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ATT Convention Center
Reach out and touch some gossip about the Santa Fe Convention Center going corporate.

Zane's World

Conventional Rumors

June 2, 2009, 12:00 am

Santa Fe is always ranking up at the top of some list or other, usually related to “quality of life” or “best art towns” or “most likely to enforce a leash law for cats,” but we never get credit for what we really excel at: generally baseless rumors.

A doozy came across my desk recently, claiming plans were in the works to privatize and sell off the recently completed Santa Fe Community Convention Center. The implication of the rumor is that the City of Santa Fe, in a desperate attempt to make up budget shortfalls, would lose millions of dollars by pawning off the $50 million plus, LEED-certified eco-gem on the cheap to…whom?

It’s fun to imagine who, especially after we went through a prolonged public input process of naming the new center to eventually arrive at its startlingly bland—but arrestingly clear—title. Maybe it could be the 3M Santa Fe Convention Center, the American Spirit Event Plaza, Santa Fe Cricket Mobile Convention Castle or Bobby Redford’s All-Natural Sundance Center? My favorite is the Buffalo Thunder “Cherriest Slot” Convention Casa.

Convention & Visitors Bureau Executive Director Keith Toler says no, the convention center is not for sale, is not looking for corporate sponsorship and is not pining for a specialty management contract with a national corporation. And its relationship with the Buffalo Thunder Resort & Casino remains one of “friendly competition.”

The likely source of the rumor is a proposal put forward by Toler in a March 13 report to the city in which he suggested privatizing the Convention & Visitors Bureau—which operates the center but is wholly unrelated to the bricks and mortar center. Toler had been asked to look “outside the box” in considering his department’s future. Because Santa Fe wouldn’t recognize a box any sooner than it would a plumb wall or a level windowsill, Toler was able to accomplish this by looking in the box.

“Most CVBs are private,” Toler says. “Santa Fe is unusual in the sense of having the CVB be a wholly controlled city department.” Albuquerque has a private CVB, as does Bucks County, Penn., where Toler was director before being lured to Santa Fe.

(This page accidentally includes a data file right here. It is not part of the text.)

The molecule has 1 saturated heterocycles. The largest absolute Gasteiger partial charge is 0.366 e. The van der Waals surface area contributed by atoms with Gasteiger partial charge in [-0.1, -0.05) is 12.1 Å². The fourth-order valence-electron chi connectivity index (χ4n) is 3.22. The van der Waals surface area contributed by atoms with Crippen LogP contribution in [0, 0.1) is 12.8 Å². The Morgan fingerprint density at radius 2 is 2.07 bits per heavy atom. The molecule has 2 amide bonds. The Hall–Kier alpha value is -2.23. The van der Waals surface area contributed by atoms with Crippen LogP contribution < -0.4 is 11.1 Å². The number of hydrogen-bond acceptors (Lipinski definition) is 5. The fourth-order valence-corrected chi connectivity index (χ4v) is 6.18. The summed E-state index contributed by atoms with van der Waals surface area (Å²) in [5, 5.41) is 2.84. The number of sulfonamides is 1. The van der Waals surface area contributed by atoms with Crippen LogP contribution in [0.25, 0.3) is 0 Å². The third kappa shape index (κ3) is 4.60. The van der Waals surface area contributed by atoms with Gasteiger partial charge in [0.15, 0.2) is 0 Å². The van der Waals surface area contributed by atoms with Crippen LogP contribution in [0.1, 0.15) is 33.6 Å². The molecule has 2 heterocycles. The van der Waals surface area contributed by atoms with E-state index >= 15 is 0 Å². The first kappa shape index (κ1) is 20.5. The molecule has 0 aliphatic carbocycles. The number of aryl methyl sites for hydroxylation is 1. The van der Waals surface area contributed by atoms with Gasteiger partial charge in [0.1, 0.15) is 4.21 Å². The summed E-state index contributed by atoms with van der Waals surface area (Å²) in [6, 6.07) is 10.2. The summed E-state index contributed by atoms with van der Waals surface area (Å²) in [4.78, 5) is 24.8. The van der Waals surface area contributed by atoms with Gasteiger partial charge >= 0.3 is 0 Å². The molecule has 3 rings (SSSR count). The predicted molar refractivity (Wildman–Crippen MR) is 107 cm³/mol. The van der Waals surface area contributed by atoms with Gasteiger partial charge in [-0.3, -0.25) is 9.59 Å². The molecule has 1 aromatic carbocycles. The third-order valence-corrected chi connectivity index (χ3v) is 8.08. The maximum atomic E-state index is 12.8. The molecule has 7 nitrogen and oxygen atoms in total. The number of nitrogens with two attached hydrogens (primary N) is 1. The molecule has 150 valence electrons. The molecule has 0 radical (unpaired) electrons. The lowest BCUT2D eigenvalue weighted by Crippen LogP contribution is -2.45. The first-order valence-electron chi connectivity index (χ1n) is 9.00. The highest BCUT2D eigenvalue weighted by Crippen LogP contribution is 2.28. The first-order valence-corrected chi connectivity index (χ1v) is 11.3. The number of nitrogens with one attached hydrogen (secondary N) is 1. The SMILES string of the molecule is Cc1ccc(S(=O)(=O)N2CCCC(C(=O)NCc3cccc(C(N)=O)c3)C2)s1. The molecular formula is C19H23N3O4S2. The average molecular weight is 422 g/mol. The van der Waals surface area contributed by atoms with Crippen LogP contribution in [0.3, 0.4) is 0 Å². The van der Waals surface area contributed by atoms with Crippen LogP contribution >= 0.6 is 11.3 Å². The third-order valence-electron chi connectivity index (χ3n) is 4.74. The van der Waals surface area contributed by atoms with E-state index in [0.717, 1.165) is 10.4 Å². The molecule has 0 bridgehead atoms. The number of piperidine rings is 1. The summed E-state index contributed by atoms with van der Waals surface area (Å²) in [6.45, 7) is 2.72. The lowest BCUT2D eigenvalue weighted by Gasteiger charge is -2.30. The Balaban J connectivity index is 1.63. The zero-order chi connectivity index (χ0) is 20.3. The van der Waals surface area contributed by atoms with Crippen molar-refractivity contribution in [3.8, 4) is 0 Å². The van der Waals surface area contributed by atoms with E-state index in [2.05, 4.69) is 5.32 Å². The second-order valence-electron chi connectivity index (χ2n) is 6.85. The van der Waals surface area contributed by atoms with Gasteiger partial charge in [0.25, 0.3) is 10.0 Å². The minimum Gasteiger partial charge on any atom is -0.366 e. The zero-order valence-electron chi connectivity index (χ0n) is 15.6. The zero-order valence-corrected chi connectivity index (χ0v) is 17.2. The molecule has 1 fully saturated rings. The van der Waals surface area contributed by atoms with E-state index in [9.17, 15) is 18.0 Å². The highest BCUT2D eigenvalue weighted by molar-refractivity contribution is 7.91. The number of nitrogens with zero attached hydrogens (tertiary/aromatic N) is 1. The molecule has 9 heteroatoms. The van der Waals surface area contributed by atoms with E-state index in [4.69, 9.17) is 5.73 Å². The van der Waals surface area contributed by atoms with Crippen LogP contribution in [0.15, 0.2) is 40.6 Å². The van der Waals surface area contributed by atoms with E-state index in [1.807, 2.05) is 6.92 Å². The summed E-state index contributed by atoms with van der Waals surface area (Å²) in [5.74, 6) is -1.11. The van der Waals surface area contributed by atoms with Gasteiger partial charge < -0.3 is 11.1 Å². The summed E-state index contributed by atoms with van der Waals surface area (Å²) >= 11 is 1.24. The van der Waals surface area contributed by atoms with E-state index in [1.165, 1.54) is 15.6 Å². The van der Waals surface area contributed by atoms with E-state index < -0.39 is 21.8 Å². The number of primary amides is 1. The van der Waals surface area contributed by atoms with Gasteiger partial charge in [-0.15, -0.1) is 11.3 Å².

“It’s really just a concept for discussion at this point,” Toler says, although he admits no city councilors have clamored to discuss it with him; as far as he knows, the idea has no traction with City Hall. On the other hand, he’s heard no compelling arguments against such a move, excepting general resistance to change. Of course, that seemingly minor resistance is one of the primary factors in Santa Fe-style decision making.

But privatizing the CVB does merit consideration.

The city would still be responsible for directing the lodgers tax toward the CVB—where else would the money legally directed to contribute to marketing and hospitality go?—but CVB would be able to make faster decisions, utilize a broader range of contractors and recruit private members. Some new ventures, including the Drury hotel, which the Historic Design Review Board just approved for construction at the old St. Vincent Hospital location downtown, have never bothered to contact or form relationships with Santa Fe’s CVB. The situation might be different if the CVB were a sleeker, less civically encumbered operation. And there would be other benefits.

“We could investigate a relationship with the county,” Toler says, “because currently we provide the county with a free promotional service.” He says a privatized CVB also could recruit members from the private sector, look at partnerships with entities like Buffalo Thunder, and dramatically increase the operating budget and the organization’s effectiveness.

Toler insists additional money would be saved if the CVB could hire and fire at will, without navigating the city’s arcane policies, and could renegotiate contracts for such routine business as, say, mailings. The downside, as he perceives it, would be the benefits CVB employees would likely lose if they were no longer employed by the city.

Effectiveness, surely, is the solution to the city’s budget dilemmas.

That’s not to say City Councilor Matthew Ortiz’ proposal to cut all deputy department heads is the right way to go, but certainly there’s fat to be trimmed from the bureaucracy before the citizens—from whom the tax dollars poureth forth—have hard-earned services, like buses and recreation centers, hacked into uselessness.

Toler’s concept aims for effectiveness above popularity, easiness or shyness to buck the system. That’s reason enough to suspect it has merit. And the city’s hospitality businesses could use a leaner, meaner advocate that is able to form better partnerships.

Why do Santa Fe hotels fear Buffalo Thunder? Because outer-limit pueblo establishments don’t have to pay the lodgers tax (which also largely funds the city’s Arts Commission, by the way).

What has Toler heard about the possibility of a new pueblo-owned-and-operated hotel planned for the Indian School land fronting Cerrillos Road, where buildings and trees recently disappeared in preparation for some undisclosed development?

“Rumors,” Toler says, “only rumors.”

 

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